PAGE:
Saturday, March 31, 2018

Lessons from Writing: It Takes a Community #sol18 week 4

For the month of March, I participated in the Slice of Life Challenge on my other blog:  Merely Day by Day.  Writing every day isn't easy, and I've learned some lessons I want to remember when I sit beside young writers.  Thanks to the team at Two Writing Teachers for pushing me to be a teacher who writes, and helping to grow my reflections.

Today is the last day of Two Writing Teachers' Slice of Life Challenge.  For 31 days, a community of at least 300 participants have come together to share their story, support and learn from one another, and grow as writers.  Writing every day isn't easy so, at the beginning of the challenge, I made a list of tips and tricks I had learned in past years that might help me when things got tricky.  This year I found the rhythm of the process to be essential.  My process went something like this:  find a possible slice, spin it in my head (sometimes this was a voice recording and sometimes a quick jot), write it early in the morning, let it sit and gel.  The next morning I would edit, revise, and hit the publish button.  I was really writing two posts a day:  one "final" copy and one draft.

While the routine was certainly essential, it was the community that made all of the difference.  Here's why:

The community commitment kept me writing each day.  I knew this was a community that would write each day so I felt I also had to write each day not doing so would have let the community down.  I suppose it's like having an exercise buddy or an accountability partner, it just always seemed like the right thing to do.

The community opened my eyes to new possibility.  In reading the work of other writers, I discovered new crafting techniques and could envision new possibilities.  Sometimes the writing of others served as a mentor text.  Other times, I discovered new ways with words.  At times, I really was made aware of the power of the clarity of message.  Each stop to read the work of another writer taught me something.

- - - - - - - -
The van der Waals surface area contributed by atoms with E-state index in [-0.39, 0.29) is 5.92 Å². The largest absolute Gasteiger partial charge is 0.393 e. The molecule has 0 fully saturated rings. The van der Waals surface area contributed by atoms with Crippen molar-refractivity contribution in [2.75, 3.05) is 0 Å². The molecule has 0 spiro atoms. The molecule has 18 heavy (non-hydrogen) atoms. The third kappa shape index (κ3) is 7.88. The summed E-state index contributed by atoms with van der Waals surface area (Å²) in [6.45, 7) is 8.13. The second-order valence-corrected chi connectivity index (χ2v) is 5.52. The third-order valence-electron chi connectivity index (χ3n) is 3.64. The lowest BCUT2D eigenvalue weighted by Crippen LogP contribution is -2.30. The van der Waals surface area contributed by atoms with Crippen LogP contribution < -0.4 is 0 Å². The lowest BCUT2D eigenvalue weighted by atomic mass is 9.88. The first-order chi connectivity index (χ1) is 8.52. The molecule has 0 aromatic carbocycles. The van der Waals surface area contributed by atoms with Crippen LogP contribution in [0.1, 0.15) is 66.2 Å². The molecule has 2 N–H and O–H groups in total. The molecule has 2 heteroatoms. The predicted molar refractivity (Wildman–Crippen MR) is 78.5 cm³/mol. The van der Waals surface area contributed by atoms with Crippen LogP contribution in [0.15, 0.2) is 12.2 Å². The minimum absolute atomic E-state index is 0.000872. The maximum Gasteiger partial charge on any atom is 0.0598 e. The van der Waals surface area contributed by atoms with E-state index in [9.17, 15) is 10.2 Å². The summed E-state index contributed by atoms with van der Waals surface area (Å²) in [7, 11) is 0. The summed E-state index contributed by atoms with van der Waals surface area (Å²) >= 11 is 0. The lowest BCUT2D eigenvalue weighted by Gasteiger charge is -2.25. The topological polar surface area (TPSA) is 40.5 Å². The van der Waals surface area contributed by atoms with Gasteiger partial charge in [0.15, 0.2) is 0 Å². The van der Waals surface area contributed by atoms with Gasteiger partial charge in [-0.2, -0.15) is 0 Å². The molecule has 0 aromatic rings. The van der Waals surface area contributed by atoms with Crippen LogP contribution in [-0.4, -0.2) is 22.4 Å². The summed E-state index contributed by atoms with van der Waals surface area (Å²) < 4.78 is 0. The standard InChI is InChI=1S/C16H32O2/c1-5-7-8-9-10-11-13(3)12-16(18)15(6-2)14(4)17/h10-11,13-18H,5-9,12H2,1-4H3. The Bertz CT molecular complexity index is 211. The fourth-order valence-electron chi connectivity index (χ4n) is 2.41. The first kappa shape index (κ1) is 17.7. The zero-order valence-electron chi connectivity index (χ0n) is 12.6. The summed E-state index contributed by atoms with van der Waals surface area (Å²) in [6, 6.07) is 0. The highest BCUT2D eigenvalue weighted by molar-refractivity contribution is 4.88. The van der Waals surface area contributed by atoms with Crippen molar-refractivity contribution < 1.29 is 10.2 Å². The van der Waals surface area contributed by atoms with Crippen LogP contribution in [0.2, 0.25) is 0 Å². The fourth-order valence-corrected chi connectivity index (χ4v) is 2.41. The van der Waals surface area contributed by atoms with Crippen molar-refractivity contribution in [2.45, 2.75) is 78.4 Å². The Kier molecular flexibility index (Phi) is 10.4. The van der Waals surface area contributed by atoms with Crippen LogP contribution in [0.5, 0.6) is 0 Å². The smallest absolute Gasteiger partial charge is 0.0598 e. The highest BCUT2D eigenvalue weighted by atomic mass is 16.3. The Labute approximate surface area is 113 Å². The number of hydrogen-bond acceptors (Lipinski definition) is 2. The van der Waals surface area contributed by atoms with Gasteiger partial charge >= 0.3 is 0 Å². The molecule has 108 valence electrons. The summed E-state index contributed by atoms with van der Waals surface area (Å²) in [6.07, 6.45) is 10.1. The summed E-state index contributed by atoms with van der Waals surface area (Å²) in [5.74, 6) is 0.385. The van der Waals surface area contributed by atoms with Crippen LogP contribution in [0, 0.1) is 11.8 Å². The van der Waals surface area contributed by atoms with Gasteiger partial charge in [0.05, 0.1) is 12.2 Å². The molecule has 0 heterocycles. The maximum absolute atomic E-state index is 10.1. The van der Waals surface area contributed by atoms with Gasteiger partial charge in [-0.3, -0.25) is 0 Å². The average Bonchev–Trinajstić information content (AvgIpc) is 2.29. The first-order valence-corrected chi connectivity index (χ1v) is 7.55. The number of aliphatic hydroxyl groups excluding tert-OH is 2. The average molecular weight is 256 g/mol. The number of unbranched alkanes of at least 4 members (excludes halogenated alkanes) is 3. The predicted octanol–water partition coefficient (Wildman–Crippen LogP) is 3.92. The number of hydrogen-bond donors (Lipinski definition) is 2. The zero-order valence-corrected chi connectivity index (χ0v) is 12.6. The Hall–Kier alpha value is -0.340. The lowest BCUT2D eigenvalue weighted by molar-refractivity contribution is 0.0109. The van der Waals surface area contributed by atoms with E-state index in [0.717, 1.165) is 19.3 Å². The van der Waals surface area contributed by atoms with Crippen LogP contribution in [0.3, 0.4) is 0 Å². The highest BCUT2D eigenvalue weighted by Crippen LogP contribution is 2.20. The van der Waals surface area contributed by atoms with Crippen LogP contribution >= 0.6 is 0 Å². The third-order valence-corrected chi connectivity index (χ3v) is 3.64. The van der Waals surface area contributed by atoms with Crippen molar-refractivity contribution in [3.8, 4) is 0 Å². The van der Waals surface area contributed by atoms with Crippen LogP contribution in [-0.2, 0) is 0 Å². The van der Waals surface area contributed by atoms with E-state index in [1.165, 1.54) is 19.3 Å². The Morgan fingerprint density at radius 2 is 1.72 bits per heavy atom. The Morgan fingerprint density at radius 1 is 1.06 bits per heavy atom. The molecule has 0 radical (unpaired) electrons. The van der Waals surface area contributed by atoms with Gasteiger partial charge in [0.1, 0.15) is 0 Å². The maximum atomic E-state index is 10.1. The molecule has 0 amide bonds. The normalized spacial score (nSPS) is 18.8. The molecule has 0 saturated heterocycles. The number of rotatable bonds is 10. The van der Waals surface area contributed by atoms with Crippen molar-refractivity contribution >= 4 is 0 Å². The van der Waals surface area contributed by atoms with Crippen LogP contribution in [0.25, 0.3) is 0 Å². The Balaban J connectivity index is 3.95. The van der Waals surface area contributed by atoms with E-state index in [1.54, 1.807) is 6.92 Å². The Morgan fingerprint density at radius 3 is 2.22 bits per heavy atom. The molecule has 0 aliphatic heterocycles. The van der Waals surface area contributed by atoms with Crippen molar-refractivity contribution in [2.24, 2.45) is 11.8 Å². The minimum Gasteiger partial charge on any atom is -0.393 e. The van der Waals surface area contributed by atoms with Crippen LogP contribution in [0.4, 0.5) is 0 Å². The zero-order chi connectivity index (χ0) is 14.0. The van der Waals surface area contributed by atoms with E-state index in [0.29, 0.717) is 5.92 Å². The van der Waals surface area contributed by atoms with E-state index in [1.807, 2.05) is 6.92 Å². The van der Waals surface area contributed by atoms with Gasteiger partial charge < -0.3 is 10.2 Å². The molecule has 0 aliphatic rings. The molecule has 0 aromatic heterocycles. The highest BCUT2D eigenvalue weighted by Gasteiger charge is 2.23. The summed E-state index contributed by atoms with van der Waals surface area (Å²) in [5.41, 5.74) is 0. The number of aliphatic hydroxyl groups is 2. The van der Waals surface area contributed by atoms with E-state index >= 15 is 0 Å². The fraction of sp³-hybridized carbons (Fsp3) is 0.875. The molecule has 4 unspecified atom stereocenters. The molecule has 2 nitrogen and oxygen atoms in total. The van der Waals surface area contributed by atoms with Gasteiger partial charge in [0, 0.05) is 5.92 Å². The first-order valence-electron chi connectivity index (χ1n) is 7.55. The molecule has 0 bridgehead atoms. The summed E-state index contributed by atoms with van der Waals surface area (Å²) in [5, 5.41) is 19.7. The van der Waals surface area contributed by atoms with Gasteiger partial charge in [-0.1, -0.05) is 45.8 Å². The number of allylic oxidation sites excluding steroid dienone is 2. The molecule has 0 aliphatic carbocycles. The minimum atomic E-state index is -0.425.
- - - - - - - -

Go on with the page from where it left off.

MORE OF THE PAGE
The community helped me to find my voice.  Putting writing out into the world each day is a bit of a stretch.  As community members stopped by to comment, I learned what worked for my audience.  Their comments helped me to see the parts of my writing where I had captured their attention.  Starting to learn what works for an audience, in combination with daily writing, helped me to find my comfort zone in writing.

The community cheered me on.  The effort made by the community really helped me to continue to write.  A few years ago, I wrote about the types of comments people leave on a blog.  Just hearing that people often shared in my experience in some way, affirmed my point, or noted a part of the writing that spoke to them, kept me going.

The community connected me beyond my daily world.  Having a writing community that connected beyond my daily world broadened my experience.  It amplified the possibility in writing and discovering the power of the message.

Being a part of a writing community helped me to grow as a writer but, most importantly, it kept me in the chair each day.  It showed me the power of possibility and connected me with other writers who understand the struggle and the small victories.  Each year we grow and nurture our writing community so that across the year we can learn from another.  Each day of our workshop, we carefully stitch together new conversations that connect and lift our writers.  We find ways to help our writers reach out into the world to learn from other writers.

If you want to think more about how writers support one another, check out this video lesson from Ruth Ayres.

Lessons from Writing (other lessons from #sol18)


Sunday, March 25, 2018

Lessons from Writing: That Piece Isn't There Yet #sol18 week 3

For the month of March, I'm participating in the Slice of Life Challenge on my other blog:  Merely Day by Day.  Writing every day isn't easy, and I'm learning some lessons I want to remember when I sit beside young writers.  Thanks to the team at Two Writing Teachers for pushing me to be a teacher who writes, and helping to grow my reflections.

I've been writing with the community of Two Writing Teachers for the month of March.




Writing every day certainly makes me think a lot about what I ask of writers in my classroom, and maybe what I should do differently.  After 25 days of writing, I've been surprised to not find myself in crisis over what I will write about this year.  I seem to have found a rhythm that works, and I've just been plugging away.  It's probably the gift of our writing workshops; knowing you're going to write every single day (and the challenge).

Though I've been able to write every day, most days I publish my pieces knowing they aren't quite there yet.  After twenty-five days of posting, there's hardly a piece that I wouldn't go back to and try to rework.  You see, I know why each piece isn't there yet.  I'm not always sure how to get it there, but I can detect the parts of each post that work --- and those that don't quite make it.